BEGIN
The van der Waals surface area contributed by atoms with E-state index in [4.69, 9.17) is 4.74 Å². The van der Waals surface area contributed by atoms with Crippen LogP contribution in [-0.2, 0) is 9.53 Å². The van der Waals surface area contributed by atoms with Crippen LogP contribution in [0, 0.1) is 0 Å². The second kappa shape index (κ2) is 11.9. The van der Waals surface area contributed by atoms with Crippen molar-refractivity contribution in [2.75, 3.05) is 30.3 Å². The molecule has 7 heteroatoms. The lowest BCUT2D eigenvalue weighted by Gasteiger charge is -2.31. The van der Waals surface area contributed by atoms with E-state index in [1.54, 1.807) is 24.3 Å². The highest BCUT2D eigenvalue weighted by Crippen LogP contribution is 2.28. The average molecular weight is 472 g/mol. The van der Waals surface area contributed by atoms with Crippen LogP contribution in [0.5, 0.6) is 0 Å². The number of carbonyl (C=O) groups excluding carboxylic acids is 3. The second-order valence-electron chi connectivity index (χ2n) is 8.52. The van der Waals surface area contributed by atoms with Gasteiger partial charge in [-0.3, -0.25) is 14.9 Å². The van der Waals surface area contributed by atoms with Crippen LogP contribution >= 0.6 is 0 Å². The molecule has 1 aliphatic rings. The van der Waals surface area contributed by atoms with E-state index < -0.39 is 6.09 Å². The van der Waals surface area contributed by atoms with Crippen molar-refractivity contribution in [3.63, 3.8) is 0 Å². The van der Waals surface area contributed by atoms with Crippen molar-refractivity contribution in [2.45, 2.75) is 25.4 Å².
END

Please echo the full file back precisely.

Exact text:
The van der Waals surface area contributed by atoms with E-state index in [4.69, 9.17) is 4.74 Å². The van der Waals surface area contributed by atoms with Crippen LogP contribution in [-0.2, 0) is 9.53 Å². The van der Waals surface area contributed by atoms with Crippen LogP contribution in [0, 0.1) is 0 Å². The second kappa shape index (κ2) is 11.9. The van der Waals surface area contributed by atoms with Crippen molar-refractivity contribution in [2.75, 3.05) is 30.3 Å². The molecule has 7 heteroatoms. The lowest BCUT2D eigenvalue weighted by Gasteiger charge is -2.31. The van der Waals surface area contributed by atoms with E-state index in [1.54, 1.807) is 24.3 Å². The highest BCUT2D eigenvalue weighted by Crippen LogP contribution is 2.28. The average molecular weight is 472 g/mol. The van der Waals surface area contributed by atoms with Crippen LogP contribution in [0.5, 0.6) is 0 Å². The number of carbonyl (C=O) groups excluding carboxylic acids is 3. The second-order valence-electron chi connectivity index (χ2n) is 8.52. The van der Waals surface area contributed by atoms with Gasteiger partial charge in [-0.3, -0.25) is 14.9 Å². The van der Waals surface area contributed by atoms with Crippen LogP contribution >= 0.6 is 0 Å². The molecule has 1 aliphatic rings. The van der Waals surface area contributed by atoms with E-state index < -0.39 is 6.09 Å². The van der Waals surface area contributed by atoms with Crippen molar-refractivity contribution in [3.63, 3.8) is 0 Å². The van der Waals surface area contributed by atoms with Crippen molar-refractivity contribution in [2.45, 2.75) is 25.4 Å².